WASHINGTON (Reuters) - The Pentagon on Wednesday appeared to downplay any active preparations to directly intervene in Venezuela to topple President Nicolas Maduro, but acknowledged detailed contingency planning as political turmoil in the oil-rich nation deepens.
Hours after U.S. Secretary of State Mike Pompeo said the United States was prepared to take military action, if necessary, acting U.S. Defense Secretary Patrick Shanahan said the United States had carried out “exhaustive planning” on Venezuela.
But he and other officials continued to emphasize diplomatic and economic pressure as a way to help oust Maduro, as opposed to a U.S.-military led regime change.
Asked at one point whether the U.S. military had been given instructions to prepare for a conflict in Venezuela, perhaps by prepositioning U.S. troops, Kathryn Wheelbarger, the acting assistant secretary of defense for international security affairs, said: “We, of course, always review available options and plan for contingencies.
“But in this case we have not been given (the) sort of orders that you’re discussing, no,” Wheelbarger told the House Armed Services Committee.
So far, the U.S. military has been largely a spectator amid the unfolding U.S. foreign policy decisions on Venezuela, although it offered small contributions, like helping shuttle humanitarian aid to Colombia for further transport to Venezuela.
It has also ramped up its intelligence collection and intelligence sharing with allies, like Colombia, while planning for a possible non-combatant evacuation of Americans from Venezuela, should the need arise. Such planning is standard in any crisis of Venezuela’s magnitude.
The top uniformed U.S. military officer, Marine General Joseph Dunford, said he was focused on intelligence gathering and being prepared to respond, if Trump sought greater involvement by the Pentagon.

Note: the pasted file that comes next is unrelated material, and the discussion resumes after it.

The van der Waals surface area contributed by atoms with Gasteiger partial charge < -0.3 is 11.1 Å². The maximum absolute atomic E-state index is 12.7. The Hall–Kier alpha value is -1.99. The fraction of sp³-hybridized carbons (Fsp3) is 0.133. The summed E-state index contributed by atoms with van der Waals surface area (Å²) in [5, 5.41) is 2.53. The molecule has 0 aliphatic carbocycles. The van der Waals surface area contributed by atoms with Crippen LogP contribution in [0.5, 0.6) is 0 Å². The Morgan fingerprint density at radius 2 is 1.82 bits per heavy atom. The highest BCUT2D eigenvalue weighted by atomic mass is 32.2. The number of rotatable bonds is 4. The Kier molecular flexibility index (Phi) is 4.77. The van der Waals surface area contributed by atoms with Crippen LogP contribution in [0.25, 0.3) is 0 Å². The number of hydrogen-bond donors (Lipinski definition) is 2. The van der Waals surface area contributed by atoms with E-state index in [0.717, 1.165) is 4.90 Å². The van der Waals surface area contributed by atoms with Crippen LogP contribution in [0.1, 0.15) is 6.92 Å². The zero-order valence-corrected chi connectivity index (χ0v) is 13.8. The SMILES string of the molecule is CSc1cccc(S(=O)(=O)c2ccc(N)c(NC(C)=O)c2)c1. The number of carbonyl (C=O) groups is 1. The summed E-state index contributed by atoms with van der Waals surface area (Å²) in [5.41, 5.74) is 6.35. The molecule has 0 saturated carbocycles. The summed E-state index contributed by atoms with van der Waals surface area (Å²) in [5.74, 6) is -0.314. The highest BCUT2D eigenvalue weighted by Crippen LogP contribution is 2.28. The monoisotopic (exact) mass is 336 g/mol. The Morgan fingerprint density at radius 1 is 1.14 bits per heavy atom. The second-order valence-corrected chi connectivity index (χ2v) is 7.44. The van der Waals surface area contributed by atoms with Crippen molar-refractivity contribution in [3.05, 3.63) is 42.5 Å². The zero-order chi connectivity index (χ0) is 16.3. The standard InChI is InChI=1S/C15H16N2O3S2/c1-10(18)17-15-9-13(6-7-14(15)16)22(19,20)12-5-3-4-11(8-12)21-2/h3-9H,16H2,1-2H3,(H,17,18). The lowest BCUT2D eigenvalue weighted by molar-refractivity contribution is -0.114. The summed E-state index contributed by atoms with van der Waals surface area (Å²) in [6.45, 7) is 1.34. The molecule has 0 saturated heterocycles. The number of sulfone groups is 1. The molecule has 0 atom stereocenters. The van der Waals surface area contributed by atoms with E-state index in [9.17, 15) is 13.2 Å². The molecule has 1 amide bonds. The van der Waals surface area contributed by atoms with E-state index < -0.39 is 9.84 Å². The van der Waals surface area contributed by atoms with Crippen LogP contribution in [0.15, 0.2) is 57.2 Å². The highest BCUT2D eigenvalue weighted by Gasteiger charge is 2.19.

But he stressed that the military should act in a way that deepens its partnerships in Latin America — where the prospect of U.S. military intervention is deeply unpopular.
“I think it really is very, very important that we work with others in the region to solve this problem,” Dunford said.
Opposition leader Juan Guaido, who is recognized as Venezuela’s president by some 50 countries including the United States, has so far failed to enlist Venezuela’s military leaders in his bid to remove Maduro from power. He faced a high-profile test of support on Wednesday after calling for the “largest march” in Venezuela’s history.
U.S. Navy Admiral Craig Faller, commander of U.S. Southern Command, which oversees U.S. forces in Latin America, said a big focus for the United States and its partners in the region would be helping to restore vital Venezuelan economic infrastructure after Maduro’s exit — something he called “Day Now” planning.
“We call it ‘Day Now’ because there is going to be a day when the legitimate government takes over, and it’s going to come when we least expect it — and it could be right now,” Faller said.
When asked if he saw a role for the U.S. military in actually overthrowing Maduro’s government, Faller said: “Our leadership’s been clear: It has to be, should be, primarily a democratic transition.”
Still, he said Southern Command was ready to act if called upon for any scenario.
“We’re on the balls of our feet,” he said.
In a sign the crisis was grabbing the full attention of Trump’s national security leaders, Shanahan canceled a planned trip to Europe on Wednesday, in part to help coordinate with the White House National Security Council and State Department on Venezuela.
The National Security Council scheduled a meeting for Wednesday afternoon to discuss next steps.
Reporting by Phil Stewart, Idrees Ali, additional reporting by Doina Chiacu, Makini Brice and Mike Stone; Editing by Chizu Nomiyama and Tom Brown